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Norwalk Boy Witnesses Grim Scene, Aftermath

NORWALK, Conn. — A child saw it all: two dead bodies in a car for hours, Norwalk police investigating, families wailing in grief, the bodies being removed from the car and the family returning a day later to construct a shrine to the dead girl — just 22 years old.

The 13-year-old boy said he was there before police arrived Saturday morning to investigate what they describe as either a murder-suicide or a double homicide, on Avenue B. He could describe victims Iroquois Alston and Rickita Smalls in the car, a description that matched that given by other witnesses. Alston was on the passenger side, he said, and Smalls had been driving. Both died of gunshot wounds, although police are waiting for autopsy results to release further details.

The boy sat on a bicycle Monday, describing it all to a neighbor who had been away for the weekend. She was looking at pictures on a board, put up against a picket fence by Smalls' family on Sunday, but she didn't know what had happened.

First he told her that the car, a dark sedan, had been parked in front of where the pictures were now. She was surprised.

"They killed them in the night," he told her. "But at 7:30 in the morning ... we saw them there."

He had no doubt, he said. The two people in the car weren't sleeping — they were dead.

There were many candles in front of the photos; the boy was impressed that two of them were still burning, given that they were lit Sunday and it had rained. They had both seen the group who put the shrine up, about 10 people, they said, crying.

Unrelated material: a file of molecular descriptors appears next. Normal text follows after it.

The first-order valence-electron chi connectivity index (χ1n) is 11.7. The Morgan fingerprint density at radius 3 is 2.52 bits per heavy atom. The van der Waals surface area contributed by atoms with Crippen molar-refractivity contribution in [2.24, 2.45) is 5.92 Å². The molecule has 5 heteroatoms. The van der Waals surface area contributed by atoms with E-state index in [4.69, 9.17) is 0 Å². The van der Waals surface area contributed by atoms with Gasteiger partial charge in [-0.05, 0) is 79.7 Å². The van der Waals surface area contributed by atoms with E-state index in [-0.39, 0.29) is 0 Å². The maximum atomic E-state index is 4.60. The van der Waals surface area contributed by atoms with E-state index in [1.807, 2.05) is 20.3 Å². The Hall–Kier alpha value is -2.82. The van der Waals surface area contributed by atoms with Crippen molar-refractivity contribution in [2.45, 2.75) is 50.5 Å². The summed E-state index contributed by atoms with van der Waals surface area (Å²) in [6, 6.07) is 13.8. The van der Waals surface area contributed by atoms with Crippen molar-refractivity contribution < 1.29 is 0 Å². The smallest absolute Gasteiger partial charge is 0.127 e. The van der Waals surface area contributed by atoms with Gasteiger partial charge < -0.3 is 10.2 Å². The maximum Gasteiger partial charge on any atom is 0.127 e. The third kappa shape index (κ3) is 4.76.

She was shocked that the boy had seen the bodies, but he seemed nonplussed and said it was all right. He said he had returned later that morning. "When we got here, everything was blocked and the people were crying," he said. He went under the police tape, which he got away with because he is small, he said. "There was a woman there, sitting, but I got under the thing. ... They didn't take out the bodies yet. They were investigating. And then when they uncovered them, put them on the thing to take them, everybody started crying."

Many people had watched as police investigated Saturday. Two families with young children stood at the police tape for hours. Some watched from their porches. Police put up tarps to try to shield the scene, hanging them off trees.

Smalls' family arrived at about 1 p.m., after hearing a rumor that she was the female victim in the car. The boy said Alston's mother came later, broke the police tape and ran in, screaming. "The police like got her, but she was screaming, 'Where is he, where is he?'" he said, adding that everybody started crying.

He had heard that Smalls was expected somewhere else that night.

The woman said she lived around the corner, and that it is a good neighborhood. "We've never seen anything happen like this," she said. "It's really sad."

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